How Female Hairlessness Became a Beauty Norm

Cristen Conger

Courtesy: Pinterest
Courtesy: Pinterest

Every year as soon as winter weather gives way to springtime sun and women begin baring their legs and underarms yet again, the perennial question arises: what's up with women's body hair removal? Why all that shaving, threading and waxing ad nauseum?

A fascinating 2002 paper in the Journal of Communication Inquiry dug into the history of female hairlessness as a beauty norm and traces its early beginnings back to the 1870s when the American Dermatological Association began pathologizing hypertrichosis, or excessive body hair. And who was the primary target of the doctors' hirsute concerns? White women. The hair-scare stage was then set for the 1920s, when, in conjunction with changing fashions that revealed more underarm and calf than ever before, fashion magazines began urging ladies of the day to remove their unsightly fur or else risk sullying their feminine charm.

The study authors write:

While the first advertisements in women's magazines focused on teaching women how to remove body hair, the second wave promoted particular products and techniques, making use of celebrity endorsements. The first assault was on underarm hair; an attack on hair on the legs (then called "limbs") soon followed. "By 1938, one expert could declare without sarcasm that any hair not on a woman's scalp was rightly considered 'excessive' "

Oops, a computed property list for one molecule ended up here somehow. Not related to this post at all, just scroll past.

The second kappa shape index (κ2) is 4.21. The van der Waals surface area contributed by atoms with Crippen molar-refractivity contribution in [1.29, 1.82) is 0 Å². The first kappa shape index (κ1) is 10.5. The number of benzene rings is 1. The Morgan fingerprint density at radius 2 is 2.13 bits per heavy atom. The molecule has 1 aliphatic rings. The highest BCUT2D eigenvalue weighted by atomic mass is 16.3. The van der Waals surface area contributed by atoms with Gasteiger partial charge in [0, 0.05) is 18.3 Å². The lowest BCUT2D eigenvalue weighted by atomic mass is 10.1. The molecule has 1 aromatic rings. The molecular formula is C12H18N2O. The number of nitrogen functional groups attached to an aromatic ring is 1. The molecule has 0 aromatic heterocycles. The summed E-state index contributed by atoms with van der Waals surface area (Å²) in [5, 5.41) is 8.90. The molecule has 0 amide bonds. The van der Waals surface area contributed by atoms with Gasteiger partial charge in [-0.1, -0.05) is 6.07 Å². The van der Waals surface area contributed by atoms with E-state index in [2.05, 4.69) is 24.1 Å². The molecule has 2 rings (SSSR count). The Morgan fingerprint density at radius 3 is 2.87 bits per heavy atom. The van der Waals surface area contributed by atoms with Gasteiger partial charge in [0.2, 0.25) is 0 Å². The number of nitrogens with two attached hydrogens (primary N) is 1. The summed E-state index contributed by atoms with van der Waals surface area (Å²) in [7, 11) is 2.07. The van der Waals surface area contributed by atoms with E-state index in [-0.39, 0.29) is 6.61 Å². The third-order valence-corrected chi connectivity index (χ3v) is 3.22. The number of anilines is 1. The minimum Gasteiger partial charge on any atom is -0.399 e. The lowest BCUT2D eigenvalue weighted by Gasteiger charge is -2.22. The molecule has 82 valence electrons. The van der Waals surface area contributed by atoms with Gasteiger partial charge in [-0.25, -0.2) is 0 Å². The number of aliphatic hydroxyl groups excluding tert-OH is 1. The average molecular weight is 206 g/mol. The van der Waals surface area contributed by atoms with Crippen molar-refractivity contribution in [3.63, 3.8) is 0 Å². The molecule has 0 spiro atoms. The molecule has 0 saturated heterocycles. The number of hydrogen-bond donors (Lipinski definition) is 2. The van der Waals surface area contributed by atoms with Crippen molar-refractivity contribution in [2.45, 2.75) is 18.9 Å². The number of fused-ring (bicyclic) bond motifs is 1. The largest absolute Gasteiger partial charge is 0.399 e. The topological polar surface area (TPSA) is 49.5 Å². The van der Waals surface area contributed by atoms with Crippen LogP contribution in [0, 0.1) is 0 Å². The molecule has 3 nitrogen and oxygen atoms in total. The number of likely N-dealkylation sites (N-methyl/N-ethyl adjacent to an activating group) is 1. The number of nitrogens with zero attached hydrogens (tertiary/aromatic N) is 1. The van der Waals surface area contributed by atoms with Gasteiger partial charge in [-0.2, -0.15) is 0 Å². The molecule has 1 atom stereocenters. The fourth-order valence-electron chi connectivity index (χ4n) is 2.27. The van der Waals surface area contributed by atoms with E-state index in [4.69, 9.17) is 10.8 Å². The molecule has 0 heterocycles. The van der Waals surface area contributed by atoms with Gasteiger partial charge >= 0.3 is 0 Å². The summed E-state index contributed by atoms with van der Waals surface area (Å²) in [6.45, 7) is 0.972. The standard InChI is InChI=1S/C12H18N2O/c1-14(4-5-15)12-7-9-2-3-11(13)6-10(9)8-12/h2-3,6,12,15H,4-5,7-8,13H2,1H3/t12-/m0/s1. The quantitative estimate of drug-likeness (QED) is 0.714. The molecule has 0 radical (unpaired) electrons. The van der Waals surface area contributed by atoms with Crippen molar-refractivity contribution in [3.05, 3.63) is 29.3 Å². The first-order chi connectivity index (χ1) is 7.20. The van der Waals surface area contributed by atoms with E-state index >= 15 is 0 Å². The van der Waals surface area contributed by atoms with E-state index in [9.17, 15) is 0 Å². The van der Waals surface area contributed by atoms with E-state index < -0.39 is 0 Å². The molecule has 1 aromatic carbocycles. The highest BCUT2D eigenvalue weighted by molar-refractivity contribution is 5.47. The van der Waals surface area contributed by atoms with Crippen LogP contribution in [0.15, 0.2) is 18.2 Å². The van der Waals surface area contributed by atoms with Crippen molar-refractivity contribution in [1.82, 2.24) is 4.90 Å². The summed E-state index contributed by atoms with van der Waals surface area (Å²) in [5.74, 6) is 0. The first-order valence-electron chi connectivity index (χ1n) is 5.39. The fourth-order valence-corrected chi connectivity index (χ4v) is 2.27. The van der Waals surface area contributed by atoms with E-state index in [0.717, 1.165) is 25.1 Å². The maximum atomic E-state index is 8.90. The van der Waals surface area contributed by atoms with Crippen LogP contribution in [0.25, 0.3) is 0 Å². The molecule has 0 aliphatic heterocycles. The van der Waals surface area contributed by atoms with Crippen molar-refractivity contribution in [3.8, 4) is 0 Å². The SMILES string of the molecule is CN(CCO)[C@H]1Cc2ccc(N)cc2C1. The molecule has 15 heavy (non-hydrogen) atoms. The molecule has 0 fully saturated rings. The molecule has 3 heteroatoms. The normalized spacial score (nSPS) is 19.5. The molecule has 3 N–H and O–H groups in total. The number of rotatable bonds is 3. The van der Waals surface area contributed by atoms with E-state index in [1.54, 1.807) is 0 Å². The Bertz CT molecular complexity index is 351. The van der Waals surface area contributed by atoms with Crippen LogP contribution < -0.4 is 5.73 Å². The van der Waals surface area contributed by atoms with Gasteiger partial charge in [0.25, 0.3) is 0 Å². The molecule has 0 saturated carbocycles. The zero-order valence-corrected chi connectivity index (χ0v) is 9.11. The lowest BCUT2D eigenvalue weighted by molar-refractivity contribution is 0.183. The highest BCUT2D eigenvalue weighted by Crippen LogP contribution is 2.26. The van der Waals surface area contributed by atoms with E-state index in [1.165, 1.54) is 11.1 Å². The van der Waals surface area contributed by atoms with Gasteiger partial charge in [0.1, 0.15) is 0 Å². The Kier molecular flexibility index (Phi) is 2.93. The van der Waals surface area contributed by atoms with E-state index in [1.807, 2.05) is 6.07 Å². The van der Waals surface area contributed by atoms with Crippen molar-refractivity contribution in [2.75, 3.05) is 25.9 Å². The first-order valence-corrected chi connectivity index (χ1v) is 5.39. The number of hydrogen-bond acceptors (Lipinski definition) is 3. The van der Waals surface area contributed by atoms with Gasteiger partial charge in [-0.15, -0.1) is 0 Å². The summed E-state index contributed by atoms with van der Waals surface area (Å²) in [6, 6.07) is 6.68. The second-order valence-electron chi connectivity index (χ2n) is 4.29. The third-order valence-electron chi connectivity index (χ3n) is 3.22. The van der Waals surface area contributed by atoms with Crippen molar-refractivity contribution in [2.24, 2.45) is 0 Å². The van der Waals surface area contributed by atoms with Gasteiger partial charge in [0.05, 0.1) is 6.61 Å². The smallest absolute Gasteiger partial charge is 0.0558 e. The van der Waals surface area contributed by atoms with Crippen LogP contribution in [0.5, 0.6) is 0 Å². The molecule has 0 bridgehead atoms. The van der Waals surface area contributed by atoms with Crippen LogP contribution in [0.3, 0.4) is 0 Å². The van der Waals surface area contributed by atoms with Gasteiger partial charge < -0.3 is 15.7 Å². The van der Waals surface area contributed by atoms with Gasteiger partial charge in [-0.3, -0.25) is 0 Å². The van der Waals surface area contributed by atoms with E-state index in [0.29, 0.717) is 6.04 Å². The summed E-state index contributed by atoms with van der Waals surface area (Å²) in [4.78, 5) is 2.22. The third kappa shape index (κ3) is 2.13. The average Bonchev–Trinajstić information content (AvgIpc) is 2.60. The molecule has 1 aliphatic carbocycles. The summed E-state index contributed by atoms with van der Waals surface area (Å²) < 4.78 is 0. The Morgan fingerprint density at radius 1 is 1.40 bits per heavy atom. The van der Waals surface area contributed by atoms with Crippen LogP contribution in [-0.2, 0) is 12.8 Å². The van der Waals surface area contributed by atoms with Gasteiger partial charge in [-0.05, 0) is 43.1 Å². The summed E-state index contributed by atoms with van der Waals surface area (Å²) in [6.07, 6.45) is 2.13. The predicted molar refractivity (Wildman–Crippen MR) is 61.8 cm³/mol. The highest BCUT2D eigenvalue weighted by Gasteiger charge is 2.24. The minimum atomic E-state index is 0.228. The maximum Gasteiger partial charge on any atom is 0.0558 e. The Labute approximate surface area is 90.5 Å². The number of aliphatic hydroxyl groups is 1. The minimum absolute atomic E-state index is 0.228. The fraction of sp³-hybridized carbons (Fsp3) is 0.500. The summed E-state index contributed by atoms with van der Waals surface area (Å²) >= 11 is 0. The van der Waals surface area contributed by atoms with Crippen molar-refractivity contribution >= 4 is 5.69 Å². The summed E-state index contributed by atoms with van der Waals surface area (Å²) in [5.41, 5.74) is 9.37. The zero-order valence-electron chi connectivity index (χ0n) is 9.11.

But what of the bikini wax? When did the attack on female hair expand its reach to our nether regions? Many look to changing pubic hair displays in pornography starting the 1990s, combined with the import of the Brazilian wax procedure, as the primary catalyst. In Playboy, for instance, nude centerfolds began appearing far more bare down there in the 90s, and by the time the 20th century came to a close, it had all but disappeared.

Meanwhile, Brazilian aestheticians known as the J. Sisters opened up shop in New York and got a major publicity boost when their signature waxing procedure was featured in an episode of "Sex and the City." Fast-forward to 2008 when a team of Australian researchers surveyed female college students on their body hair grooming practices, those who reported the most pubic hair removal were likelier to read women's magazines and watch TV shows including "Sex and the City."

So how did female hairlessness become a beauty norm? Because for over 100 years, women have been sold the idea body hair is unfeminine, unfashionable and unsexy. But the beauty norm tides may be turning slightly, as evidenced by a recent New York Times headline declaring "In a New Trend in Hair Removal, Women Prefer the Natural Look."